Ed Lassman was the president of the WBA at the time. On 23 March, he was reported as saying that he expected the WBA heavyweight title to be vacated within a week.

“This is a most unusual case in which the conduct of the champion before and after he won the title has caused my office to be deluged with letters of torrid criticism from all over the world – to say nothing of the unfavourable reaction of newspapers in this country and elsewhere.”

“I consider Clay to be detrimental to the boxing world. Clay’s conduct is provoking worldwide criticism and is setting a very poor example for the youth of the world. In addition, in signing with Intercontinental Promotions Inc., a Liston firm, to promote his future fights, he was directly violating our rules.”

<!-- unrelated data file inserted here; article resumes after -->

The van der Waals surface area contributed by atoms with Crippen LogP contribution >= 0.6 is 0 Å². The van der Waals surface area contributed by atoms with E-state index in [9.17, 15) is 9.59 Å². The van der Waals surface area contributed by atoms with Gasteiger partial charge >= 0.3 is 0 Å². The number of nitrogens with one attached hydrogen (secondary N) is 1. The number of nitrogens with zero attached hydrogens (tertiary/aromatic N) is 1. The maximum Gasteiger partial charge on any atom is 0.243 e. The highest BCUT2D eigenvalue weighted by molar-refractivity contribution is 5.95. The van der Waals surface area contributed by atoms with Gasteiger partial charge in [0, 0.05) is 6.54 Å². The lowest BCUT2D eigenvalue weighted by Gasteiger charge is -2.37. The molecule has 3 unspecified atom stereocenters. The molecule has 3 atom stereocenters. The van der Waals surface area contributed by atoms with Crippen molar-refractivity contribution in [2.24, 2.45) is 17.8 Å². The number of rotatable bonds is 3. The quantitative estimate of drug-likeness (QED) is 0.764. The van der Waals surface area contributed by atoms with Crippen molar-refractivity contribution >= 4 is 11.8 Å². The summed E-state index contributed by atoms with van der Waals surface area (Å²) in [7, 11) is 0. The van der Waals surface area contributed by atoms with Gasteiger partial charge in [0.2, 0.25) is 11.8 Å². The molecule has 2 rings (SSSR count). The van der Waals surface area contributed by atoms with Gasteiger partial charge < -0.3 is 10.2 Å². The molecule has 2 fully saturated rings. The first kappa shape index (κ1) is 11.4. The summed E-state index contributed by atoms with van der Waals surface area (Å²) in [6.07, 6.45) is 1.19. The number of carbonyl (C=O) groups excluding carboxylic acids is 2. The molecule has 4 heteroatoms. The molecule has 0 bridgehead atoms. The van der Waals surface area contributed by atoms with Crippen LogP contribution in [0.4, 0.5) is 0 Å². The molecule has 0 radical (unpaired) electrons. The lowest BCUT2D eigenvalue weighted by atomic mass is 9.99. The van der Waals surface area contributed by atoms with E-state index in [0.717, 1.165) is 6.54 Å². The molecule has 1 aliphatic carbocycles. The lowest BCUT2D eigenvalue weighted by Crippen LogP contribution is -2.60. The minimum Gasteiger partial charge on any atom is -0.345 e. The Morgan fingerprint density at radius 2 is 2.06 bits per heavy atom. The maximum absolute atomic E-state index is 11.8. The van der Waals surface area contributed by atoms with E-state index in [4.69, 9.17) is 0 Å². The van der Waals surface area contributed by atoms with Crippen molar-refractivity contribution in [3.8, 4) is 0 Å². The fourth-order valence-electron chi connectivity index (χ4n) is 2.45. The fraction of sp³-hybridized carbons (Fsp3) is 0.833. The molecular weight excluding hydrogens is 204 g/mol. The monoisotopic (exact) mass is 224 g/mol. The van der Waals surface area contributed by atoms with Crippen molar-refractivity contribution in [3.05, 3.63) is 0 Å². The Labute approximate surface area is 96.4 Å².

It’s clear from his statement that Lassman’s main issue with Ali was his “conduct”. The secondary issue mentioned was the promotional contract with Intercontinental. Seemingly, in advance of his world title challenge to Sonny Liston, Ali had signed a contract with Intercontinental, which would give them the rights to promote his next contest and choose the opponent. Liston was a stockholder in Intercontinental. The deal would, therefore, appear to guarantee Liston an immediate rematch in the event of him losing to Ali. Although not a straightforward return bout contract, in essence, it provided that for Sonny if he wanted it.

WBA rules forbade return bout contracts in title fights. Professional boxing was only beginning to emerge from the era of Mob control. It doesn’t take a genius to see that contracts guaranteeing rematches could be abused by nefarious forces when the outcome of fights was not always solely in the hands of the two men in the ring. Imagine how much money could have made if one had advance knowledge of the unexpected outcomes of the two Ali-Liston fights?